I read this article about police asking people to tweet pictures of parking violations so that they can accrue fines. Extending the abilities of the policing agents of society through tips by individuals has long been a major part of most societies. However in the past it has been abused the prime example I can think of is communist nation where one never knew if ones neighbors were working for the secret police. What are the ethical and social consequences of a society in which anyone can be a "nark"? What happens when certain citizens are ignored in favor of others? How does this affect the social-contract?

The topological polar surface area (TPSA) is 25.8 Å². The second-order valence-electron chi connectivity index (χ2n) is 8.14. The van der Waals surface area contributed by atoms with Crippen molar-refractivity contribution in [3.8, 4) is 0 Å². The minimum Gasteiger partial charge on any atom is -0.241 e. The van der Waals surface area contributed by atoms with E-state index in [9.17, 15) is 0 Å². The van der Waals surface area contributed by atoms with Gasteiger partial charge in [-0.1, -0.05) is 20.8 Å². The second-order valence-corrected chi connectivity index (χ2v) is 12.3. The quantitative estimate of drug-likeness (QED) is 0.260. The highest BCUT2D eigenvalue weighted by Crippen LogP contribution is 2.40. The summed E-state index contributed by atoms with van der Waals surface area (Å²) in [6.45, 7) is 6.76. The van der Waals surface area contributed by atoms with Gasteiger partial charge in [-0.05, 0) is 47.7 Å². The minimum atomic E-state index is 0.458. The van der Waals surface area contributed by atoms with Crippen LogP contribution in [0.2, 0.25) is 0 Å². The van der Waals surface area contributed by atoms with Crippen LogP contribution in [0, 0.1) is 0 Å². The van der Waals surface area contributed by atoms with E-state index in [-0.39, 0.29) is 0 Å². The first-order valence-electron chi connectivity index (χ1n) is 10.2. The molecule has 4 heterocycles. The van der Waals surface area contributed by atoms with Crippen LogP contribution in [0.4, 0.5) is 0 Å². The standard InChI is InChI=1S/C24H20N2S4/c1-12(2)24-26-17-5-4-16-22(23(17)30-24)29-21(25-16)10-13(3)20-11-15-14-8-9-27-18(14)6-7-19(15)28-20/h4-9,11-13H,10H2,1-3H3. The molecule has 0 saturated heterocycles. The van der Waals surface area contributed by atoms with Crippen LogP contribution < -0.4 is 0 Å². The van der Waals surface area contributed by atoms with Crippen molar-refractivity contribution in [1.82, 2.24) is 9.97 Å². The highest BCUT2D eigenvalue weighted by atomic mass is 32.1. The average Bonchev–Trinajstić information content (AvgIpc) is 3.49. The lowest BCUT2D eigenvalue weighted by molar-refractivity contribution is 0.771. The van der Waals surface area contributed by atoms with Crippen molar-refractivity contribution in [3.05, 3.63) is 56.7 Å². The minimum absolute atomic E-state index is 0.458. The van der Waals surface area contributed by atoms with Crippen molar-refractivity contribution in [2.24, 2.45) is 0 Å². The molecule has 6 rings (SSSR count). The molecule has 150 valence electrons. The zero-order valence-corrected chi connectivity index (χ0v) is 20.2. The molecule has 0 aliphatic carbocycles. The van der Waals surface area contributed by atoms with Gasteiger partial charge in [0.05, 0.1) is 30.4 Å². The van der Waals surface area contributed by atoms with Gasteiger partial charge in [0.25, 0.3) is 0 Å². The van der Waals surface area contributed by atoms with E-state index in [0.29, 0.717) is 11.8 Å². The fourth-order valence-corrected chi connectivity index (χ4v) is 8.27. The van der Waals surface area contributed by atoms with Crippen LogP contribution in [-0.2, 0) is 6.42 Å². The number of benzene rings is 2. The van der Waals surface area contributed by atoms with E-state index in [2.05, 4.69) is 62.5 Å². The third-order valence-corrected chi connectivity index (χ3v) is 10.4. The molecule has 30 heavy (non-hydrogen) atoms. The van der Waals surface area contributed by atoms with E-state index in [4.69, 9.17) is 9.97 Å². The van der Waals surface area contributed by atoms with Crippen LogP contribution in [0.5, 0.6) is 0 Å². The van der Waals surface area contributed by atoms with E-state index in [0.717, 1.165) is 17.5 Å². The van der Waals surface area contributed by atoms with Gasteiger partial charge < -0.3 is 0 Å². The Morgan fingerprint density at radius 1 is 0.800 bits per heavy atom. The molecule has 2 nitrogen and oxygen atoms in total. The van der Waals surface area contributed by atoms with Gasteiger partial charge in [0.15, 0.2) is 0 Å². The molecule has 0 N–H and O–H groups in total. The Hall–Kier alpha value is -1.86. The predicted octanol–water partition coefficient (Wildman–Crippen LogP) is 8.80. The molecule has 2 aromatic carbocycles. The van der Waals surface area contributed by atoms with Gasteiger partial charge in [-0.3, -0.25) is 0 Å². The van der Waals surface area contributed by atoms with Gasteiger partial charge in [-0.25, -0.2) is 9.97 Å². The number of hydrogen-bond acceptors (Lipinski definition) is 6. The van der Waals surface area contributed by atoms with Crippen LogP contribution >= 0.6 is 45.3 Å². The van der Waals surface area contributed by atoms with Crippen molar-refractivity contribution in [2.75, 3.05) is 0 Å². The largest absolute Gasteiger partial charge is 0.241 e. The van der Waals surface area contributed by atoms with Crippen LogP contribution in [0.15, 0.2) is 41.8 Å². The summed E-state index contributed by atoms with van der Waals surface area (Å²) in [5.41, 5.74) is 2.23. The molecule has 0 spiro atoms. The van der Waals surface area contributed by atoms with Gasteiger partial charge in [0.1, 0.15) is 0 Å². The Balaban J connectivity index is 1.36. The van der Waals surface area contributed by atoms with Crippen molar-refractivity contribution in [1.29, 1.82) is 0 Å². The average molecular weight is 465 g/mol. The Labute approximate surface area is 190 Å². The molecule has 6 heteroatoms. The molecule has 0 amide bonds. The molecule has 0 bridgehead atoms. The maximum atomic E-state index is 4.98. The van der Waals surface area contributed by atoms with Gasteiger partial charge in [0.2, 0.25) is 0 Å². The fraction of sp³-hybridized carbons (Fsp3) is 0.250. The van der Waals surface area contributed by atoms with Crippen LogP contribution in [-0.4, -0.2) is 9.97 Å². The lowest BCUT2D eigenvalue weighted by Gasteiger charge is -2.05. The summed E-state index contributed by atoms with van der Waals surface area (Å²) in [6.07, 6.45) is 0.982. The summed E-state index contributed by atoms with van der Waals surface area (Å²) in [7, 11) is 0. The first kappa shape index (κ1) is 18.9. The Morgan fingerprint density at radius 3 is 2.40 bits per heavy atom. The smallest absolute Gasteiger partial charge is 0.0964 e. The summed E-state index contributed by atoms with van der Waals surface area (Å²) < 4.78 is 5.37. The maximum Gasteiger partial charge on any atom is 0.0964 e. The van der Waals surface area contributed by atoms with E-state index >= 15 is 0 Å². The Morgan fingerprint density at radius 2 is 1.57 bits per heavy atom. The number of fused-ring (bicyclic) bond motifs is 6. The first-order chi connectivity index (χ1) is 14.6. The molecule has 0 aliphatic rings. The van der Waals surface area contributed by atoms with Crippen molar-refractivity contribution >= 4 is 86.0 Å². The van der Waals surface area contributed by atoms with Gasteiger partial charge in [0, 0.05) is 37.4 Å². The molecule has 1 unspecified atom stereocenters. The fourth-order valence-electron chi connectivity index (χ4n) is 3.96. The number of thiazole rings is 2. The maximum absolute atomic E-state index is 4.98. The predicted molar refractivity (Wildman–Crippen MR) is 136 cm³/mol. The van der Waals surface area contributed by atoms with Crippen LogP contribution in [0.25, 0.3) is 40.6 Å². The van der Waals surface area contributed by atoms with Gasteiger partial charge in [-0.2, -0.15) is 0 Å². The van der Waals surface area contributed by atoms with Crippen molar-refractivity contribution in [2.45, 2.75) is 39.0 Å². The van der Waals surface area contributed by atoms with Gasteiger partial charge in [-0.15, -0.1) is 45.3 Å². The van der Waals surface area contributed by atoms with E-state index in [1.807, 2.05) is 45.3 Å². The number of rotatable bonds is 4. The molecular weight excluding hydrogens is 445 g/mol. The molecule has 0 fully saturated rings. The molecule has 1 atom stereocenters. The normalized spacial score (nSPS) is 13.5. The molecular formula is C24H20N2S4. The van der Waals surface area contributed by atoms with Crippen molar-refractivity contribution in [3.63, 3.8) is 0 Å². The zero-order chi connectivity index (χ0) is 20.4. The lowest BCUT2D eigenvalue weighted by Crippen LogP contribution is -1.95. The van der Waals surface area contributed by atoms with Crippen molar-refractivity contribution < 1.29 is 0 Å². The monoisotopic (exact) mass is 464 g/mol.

This question ties to another debate on status of citizens journalism and journalist in the emerging new media ecology. While the advantages are many, when citizens take on first hand reporting, I think less attention is paid to the risks involved in citizens reporting. One assumption that runs through this discourse on citizens journalist is that, citizens or 'common people' can represent the genuine voice of the people. What is ignored is that citizens can be just as motivated as elites to misrepresent social issues. Apart from the psychological trappings of motivated cognition, citizens can seek to resolve their local/personal conflicts through distorted forms of communication. Citizens operating in a social force field ripe with conflicts over space, time, resources etc,are just as liable for biases-conscious as well as unconscious as the members of the establishment. I sense a populist bent when scholars talk about empowering citizens through community media or citizens journalism, without subjecting them to standards that we use to judge mainstream media. The case with police requesting citizens support in providing leads for violations/crimes,is a case fraught with similar risks.